His criticism of the BART project in 1987 was twofold; it was too early in the development phase to be a timely solution to the Peninsula’s gridlock problem, and the station wouldn’t even be at the airport. “It would be to a wasteland west of the Bayshore and approximately a mile and one half from the airline terminals,” he wrote. Kopp’s chief contribution to the BART extension was starting a grassroots effort to get Measure I on San Francisco ballots in 1994. (Cabanatuan, 21 Jun. 2003) The measure advocated for a station next to the international terminal, where it is today, instead of in this “wasteland.” SFO and its airlines did not want the station to occupy airport property and demanded that BART pay a hefty rent equivalent to $4m per year. (Cabanatuan, 21 Jun. 2003). BART and the airlines reached an agreement, with the help of Kopp. Literature on Kopp’s stance, between the time of his scathing review of BART and when he helped push the project through in 1994, is scarce.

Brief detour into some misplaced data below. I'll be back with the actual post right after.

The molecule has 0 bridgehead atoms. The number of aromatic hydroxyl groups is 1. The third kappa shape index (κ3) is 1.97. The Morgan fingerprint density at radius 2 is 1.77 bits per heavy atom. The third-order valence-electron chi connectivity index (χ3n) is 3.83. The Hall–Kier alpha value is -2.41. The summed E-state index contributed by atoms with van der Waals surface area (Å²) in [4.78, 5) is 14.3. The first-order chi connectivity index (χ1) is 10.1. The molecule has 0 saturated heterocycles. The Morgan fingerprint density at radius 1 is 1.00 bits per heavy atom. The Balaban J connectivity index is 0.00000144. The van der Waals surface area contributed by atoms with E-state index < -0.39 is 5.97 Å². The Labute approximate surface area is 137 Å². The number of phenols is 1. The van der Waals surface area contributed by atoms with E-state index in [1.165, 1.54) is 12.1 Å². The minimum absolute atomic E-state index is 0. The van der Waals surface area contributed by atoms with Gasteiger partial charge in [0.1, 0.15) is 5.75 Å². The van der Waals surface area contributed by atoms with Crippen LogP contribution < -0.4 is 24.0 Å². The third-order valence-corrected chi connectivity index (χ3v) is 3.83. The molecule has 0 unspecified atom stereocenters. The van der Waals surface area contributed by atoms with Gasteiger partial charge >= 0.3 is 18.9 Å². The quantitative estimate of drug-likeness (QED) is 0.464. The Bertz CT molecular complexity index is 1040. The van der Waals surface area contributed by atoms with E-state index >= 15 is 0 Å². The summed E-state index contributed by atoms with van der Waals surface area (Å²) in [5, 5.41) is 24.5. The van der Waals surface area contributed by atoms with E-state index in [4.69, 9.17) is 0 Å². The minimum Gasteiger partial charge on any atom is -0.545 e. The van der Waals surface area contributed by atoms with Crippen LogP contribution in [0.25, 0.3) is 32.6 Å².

The tone of Kopp’s argument does not suggest that he would have been willing to change sides even if the location of the station were better. But as the history says, he did switch, with emphasis. Convincing the airlines to agree to the project was the final key to gaining a $750 million promise from the White House, which would get paid out in annual amounts earned through lobbying with the Department of Transportation. Kopp, in his pro-Caltrain anti-BART statement, insisted the project would take 20 to 30 years after 1987 to complete, because it had too many financial and political hoops to jump through. (Kopp, 1987) Kopp switched sides and helped the project through those hoops. It took 16 years. Bechtel Corporation, who built all of BART’s rails, built this one too, and continues to receive contracts for multimillion dollar extensions.